The Mental Health Parity and Addiction Equity Act (MHPAEA) adds parity rules that require health plans to offer mental health and substance use disorder (MHSUD) benefits comparable to benefits for other medical conditions. The law aims to prevent discriminatory practices such as higher deductibles, copays, or coinsurance/out-of-pocket expense maximums. The law also precludes plan designs that apply stricter quantitative treatment limits (number of visits, etc.) or more stringent qualitative treatment criteria (prior authorization) for mental health services.

The MHPAEA applies to most employer-sponsored health plans. Parity is required between mental health and other conditions in the following areas:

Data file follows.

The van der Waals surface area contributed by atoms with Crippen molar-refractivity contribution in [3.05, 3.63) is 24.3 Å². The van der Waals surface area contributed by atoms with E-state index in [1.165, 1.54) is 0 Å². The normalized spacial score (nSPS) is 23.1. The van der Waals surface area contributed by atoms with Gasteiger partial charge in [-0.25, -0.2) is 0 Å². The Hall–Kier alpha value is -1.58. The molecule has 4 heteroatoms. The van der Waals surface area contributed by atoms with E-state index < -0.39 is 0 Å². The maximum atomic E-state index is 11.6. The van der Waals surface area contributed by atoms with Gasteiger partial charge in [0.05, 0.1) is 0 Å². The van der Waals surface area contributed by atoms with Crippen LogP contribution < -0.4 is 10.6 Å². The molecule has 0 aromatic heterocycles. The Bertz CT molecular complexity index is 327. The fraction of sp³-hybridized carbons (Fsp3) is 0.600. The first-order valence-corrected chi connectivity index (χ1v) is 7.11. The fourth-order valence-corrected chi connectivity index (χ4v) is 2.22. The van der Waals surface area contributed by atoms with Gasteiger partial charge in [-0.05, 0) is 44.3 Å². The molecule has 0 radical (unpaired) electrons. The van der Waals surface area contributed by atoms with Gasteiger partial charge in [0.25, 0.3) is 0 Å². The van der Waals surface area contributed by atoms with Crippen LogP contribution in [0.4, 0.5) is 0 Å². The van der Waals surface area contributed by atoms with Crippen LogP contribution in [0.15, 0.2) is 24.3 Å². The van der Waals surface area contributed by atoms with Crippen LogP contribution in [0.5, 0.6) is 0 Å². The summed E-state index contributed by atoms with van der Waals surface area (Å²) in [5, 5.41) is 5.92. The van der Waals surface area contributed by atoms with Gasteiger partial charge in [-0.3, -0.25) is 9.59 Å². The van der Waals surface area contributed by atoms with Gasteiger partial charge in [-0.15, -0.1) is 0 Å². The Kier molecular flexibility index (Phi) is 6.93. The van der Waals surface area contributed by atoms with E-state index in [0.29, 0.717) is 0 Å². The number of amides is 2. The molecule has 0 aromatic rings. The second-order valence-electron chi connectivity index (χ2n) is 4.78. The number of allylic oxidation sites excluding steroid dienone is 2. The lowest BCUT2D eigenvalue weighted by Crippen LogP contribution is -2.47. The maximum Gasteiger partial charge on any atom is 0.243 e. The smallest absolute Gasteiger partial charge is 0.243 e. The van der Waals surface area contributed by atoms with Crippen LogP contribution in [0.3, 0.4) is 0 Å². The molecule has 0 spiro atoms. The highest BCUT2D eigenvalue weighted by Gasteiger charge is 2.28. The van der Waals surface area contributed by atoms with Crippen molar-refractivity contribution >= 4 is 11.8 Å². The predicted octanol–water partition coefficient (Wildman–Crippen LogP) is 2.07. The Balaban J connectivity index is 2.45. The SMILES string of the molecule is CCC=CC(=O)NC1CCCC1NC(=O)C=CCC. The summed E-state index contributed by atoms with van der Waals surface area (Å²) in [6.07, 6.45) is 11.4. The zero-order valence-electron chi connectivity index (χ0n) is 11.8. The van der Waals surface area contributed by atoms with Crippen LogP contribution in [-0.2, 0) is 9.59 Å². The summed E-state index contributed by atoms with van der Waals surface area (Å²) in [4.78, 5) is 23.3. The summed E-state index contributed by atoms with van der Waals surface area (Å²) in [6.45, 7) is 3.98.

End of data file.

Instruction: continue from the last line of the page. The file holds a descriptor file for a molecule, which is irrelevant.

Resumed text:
• Financial requirements: copays, deductibles, coinsurance, out-of-pocket maximums;
  • Quantitative treatment limits: the number of visits or days of coverage; and
  • Nonquantitative treatment limits (NQTLs): non-numerical limits, such as prior authorization requirements or medical necessity reviews.

Employer Benefit Challenge: Strategic Approaches Beyond Parity

Following the pandemic, nearly 4 out of 10 employers expanded their mental health coverage, according to a survey conducted by KFF.A 2021 employee benefits survey conducted by the Society for Human Resource Management (SHRM) revealed that 56% of organizations increased their focus on mental health initiatives. According to “Mental Health in America: A 2022 Workplace Report,”also sponsored by SHRM, 78% of organizations currently offer, or plan to offer, mental health resources beyond their health plan’s coverage.